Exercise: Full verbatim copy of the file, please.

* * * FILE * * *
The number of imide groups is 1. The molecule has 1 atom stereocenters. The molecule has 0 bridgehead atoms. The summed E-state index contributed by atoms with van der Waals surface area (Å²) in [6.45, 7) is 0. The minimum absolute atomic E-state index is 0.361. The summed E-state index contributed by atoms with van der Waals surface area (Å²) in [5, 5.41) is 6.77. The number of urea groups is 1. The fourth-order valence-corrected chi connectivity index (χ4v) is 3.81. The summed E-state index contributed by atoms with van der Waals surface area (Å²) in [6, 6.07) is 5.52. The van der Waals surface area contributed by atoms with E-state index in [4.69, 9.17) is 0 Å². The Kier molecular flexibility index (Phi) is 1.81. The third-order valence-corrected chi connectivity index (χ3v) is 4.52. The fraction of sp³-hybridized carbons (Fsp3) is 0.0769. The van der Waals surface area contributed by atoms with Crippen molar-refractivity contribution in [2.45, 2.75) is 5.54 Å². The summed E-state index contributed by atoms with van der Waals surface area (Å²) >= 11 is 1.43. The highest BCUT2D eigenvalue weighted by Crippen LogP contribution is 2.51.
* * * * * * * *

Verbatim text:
The number of imide groups is 1. The molecule has 1 atom stereocenters. The molecule has 0 bridgehead atoms. The summed E-state index contributed by atoms with van der Waals surface area (Å²) in [6.45, 7) is 0. The minimum absolute atomic E-state index is 0.361. The summed E-state index contributed by atoms with van der Waals surface area (Å²) in [5, 5.41) is 6.77. The number of urea groups is 1. The fourth-order valence-corrected chi connectivity index (χ4v) is 3.81. The summed E-state index contributed by atoms with van der Waals surface area (Å²) in [6, 6.07) is 5.52. The van der Waals surface area contributed by atoms with E-state index in [4.69, 9.17) is 0 Å². The Kier molecular flexibility index (Phi) is 1.81. The third-order valence-corrected chi connectivity index (χ3v) is 4.52. The fraction of sp³-hybridized carbons (Fsp3) is 0.0769. The van der Waals surface area contributed by atoms with Crippen molar-refractivity contribution in [2.45, 2.75) is 5.54 Å². The summed E-state index contributed by atoms with van der Waals surface area (Å²) >= 11 is 1.43. The highest BCUT2D eigenvalue weighted by Crippen LogP contribution is 2.51.